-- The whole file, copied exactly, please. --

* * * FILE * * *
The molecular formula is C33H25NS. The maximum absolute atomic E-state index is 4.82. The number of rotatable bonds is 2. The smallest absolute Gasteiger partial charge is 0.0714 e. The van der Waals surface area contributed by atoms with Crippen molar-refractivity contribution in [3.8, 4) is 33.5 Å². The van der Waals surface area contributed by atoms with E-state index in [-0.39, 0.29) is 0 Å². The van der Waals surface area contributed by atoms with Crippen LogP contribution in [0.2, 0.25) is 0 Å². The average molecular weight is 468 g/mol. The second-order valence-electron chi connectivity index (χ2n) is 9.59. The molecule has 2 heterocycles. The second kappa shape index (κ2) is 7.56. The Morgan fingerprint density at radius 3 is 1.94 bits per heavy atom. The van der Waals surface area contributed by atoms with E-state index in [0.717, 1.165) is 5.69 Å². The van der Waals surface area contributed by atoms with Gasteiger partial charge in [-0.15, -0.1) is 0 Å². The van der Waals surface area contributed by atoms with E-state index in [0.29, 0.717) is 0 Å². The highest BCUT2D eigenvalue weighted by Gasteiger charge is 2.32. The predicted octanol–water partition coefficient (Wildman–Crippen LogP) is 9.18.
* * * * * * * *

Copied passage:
The molecular formula is C33H25NS. The maximum absolute atomic E-state index is 4.82. The number of rotatable bonds is 2. The smallest absolute Gasteiger partial charge is 0.0714 e. The van der Waals surface area contributed by atoms with Crippen molar-refractivity contribution in [3.8, 4) is 33.5 Å². The van der Waals surface area contributed by atoms with E-state index in [-0.39, 0.29) is 0 Å². The van der Waals surface area contributed by atoms with Crippen LogP contribution in [0.2, 0.25) is 0 Å². The average molecular weight is 468 g/mol. The second-order valence-electron chi connectivity index (χ2n) is 9.59. The molecule has 2 heterocycles. The second kappa shape index (κ2) is 7.56. The Morgan fingerprint density at radius 3 is 1.94 bits per heavy atom. The van der Waals surface area contributed by atoms with E-state index in [0.717, 1.165) is 5.69 Å². The van der Waals surface area contributed by atoms with Gasteiger partial charge in [-0.15, -0.1) is 0 Å². The van der Waals surface area contributed by atoms with E-state index in [0.29, 0.717) is 0 Å². The highest BCUT2D eigenvalue weighted by Gasteiger charge is 2.32. The predicted octanol–water partition coefficient (Wildman–Crippen LogP) is 9.18.